gan v. Cuyler, 8 Cowen, 203 ; see also, Patterson v. Parker, 2 Hill, 598.) But in a late case, Bronson, J. said, that it was no longer the general rule, that the suit was commenced when the writ was delivered to the sheriff, but that service, as well as the issuing of the capias, was now necessary to the commencement of a suit, except where the question was upon the statute of limitations. (Johnson v. Comstock, 6 Hill, 11, 12.) This observation has been, however, more recently regarded by this court, in a case, for a note of which I am indebted to Mr. Hill, as a mere dictum, and has been overruled, on the ground, that the revised statutes, (2 R. S. 347, sec. 1,) had not made any change in the former rule in this respect, as it is above stated. (Dexter V. Adams, MS. Jan. term, 1845.) By the suing out of the capias, is not meant, merely, filling up the writ, although it is unnecessary, except, in actions for penalties or forseitures, (2 R. S. sec. 6,) to show that it was actually delivered to the sheriff: it is sufficient, if it appear, that the writ was made out, and sent to the sheriff or his deputy, by mail or otherwise, with a bona fide, absolute, and unequivocal intention of having it served. (Ross v. Luther, 4 Cowen, 161. Visscher v. Gansevoort, 18 Johns. 496. Burdick v. Green, 18 Johns. 14.)” See Grah. Prac. 2d ed. p. 103, 113. Burrill's Prac. 2d ed. vol. 1, p. 97. The general rule in the United States is, that the issuing or suing out of the writ, is the commencement of the action ; (Lowry v. Lawrence, 1 Caines, 69. Bryce v. Morgan, 3 Caines, 133. Bird v. Caritat, 2 Johns. 342. Cheetham v. Lewis, 3 Johns. 42. Fowler v. Sharp, 15 Johns. 326. Ross v. Luther, 4 Cow. 158. Hogan v. Cuyler, 8 Cow. 203. Parker v. Colcord, 2 N. Hamp. 36. Society, dc v. Whitcomb, ib. 227. Ford v. Phillips, 1 Pick. 202. Rced v. Brewer, Peck, 276. Thompson v. Bell, 6 Monr. 560. Day v. Lamb, 7 Verm. 426. Cox v. Cooper, 3 Ala. 256. See Chiles v. Jones, 7 Dana, 545. Whitaker v. Turnbull, 3 Harr. 172. Feazle v. Simpson, 1 Scammon, 30. Swift v. Crocker, 21 Pickering, 241. Bunker v. Shed, 8 Metcalf, 150. Swisher v. Swisher, Wright, 755. Caldwell v. Heitshu, 9 Watts & Sergeant, 51 ;) but in Connecticut, service of the writ is also required. (Clark v. Helms, 1 Root, 487. Jencks v. Phelps, 4 Connecticut, 149. Spalding v. Butts, 6 Connecticut, 30. Gates v. Bush. nell, 9 Connecticut, 530.) By the Code of Procedure of the State of New York, § 106, 112, 113, 114, civil actions in the courts of record in this state, shall be commenced by the service of a summons. The summons may be served by the sheriff of the county, where the defendant may be found, or by any other person, not a party to the action. The service shall be made, and the summous returned, with proof of the service, to the person whose name is subscribed thereto, with all reasonable diligence. The person VOL. III.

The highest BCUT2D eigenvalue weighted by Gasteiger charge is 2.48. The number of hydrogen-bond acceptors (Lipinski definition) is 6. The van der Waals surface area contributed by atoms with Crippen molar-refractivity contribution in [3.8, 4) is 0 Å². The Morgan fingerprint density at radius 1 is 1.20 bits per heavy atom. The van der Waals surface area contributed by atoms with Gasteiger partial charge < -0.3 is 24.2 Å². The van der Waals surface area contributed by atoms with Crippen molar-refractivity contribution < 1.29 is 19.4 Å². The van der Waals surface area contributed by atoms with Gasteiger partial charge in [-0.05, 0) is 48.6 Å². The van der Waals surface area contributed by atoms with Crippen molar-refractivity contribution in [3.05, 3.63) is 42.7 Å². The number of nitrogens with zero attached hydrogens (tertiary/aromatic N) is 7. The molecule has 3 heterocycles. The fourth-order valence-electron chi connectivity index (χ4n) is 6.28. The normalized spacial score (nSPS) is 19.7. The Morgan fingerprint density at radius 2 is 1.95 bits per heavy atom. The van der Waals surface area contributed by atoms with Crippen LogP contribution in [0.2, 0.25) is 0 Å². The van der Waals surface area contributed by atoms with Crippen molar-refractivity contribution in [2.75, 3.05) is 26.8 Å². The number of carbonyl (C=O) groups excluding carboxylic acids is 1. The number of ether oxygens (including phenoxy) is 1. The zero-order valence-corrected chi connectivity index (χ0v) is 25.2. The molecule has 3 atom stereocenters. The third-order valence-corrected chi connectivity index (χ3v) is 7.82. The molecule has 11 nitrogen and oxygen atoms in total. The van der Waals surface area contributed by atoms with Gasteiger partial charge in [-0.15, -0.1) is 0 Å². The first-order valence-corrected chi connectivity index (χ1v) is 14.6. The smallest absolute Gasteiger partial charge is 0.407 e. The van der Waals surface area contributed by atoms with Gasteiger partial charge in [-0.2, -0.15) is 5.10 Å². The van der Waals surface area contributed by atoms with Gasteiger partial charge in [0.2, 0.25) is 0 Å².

Carpenter v. Butterfield.
and one sue the other, the defendant may set off his demand, &c. On a fair and reasonable interpretation of the part of the statute, it would seem, that the debt or demand, which
subscribing the summons may, at his option, by an endorsement on the summons, fix the time, for the service thereof, and the service shall then be made accordingly. The summons shall be served by delivering a copy thereof, as follows: 1. If the suit be against a corporation, to the president, or other head of the corporation, secretary, cashier, or managing agent thereof: 2. If against a minor, under the age of fourteen years, to such minor personally, and also to his father, mother, or guardian, or if there be none within the state, then to any person baving the care and control of such minor; or with whom he shall reside, or in whose service he shall be employed : 3. If against a person judicially declared to be of unsound mind, or incapable of conducting his own affairs, in consequence of habitual drunkenness, and for whom a committee has been appointed, to the committee ; and to the defendant personally: 4. In all other cases, to the defendant personally. When the person on whom the service is to be made, cannot aster, due dili. gence be found within the state, and that fact shall appear by affidavit to the satisfaction of the court, or a judge thereof; and it shall in like manner appear that a cause of action exists against the defendant, in respect to whom the service is to be made, and that such defendant, is a resident of this state, or has property therein; such court or judge may grant an order, that the service be made by the publication of the summons in two newspa pers, which the judge may designate, as most likely to give notice to the person to be served, and for such length of time, not less than thirty days, as the judge shall deem reasonablo. In case of publication, the judge shall also direct a copy of the summons to be forth with deposited in the post office, directed to the person to be served, at his place of residence, unless it appear to the judge that such residence is neither kuown to the party making the application, nor can with reasonable diligence be ascertained by him. Personal service of the summons out of the state, shall be equivalent to publication, and deposit in the post office. The provision of the Code in reference to commencing actions to save the statute of limitations is as follows: An action shall not be deemed commenced, within the meaning of this title, unless it appear: 1. That the summons or other process therein was duly served upon the defendants, or one of them; or 2. That the summons was delivered, with the intent that it should be aciually served, to the sheriff of the county in which the defendants, or one of them, usually or last resided; or if a corporation be defendant, to the sheriff of the county in which such corporation was established by law, or where its general business was transacted, or where it kept an office for the transaction of business. (Code Proc. $ 79.)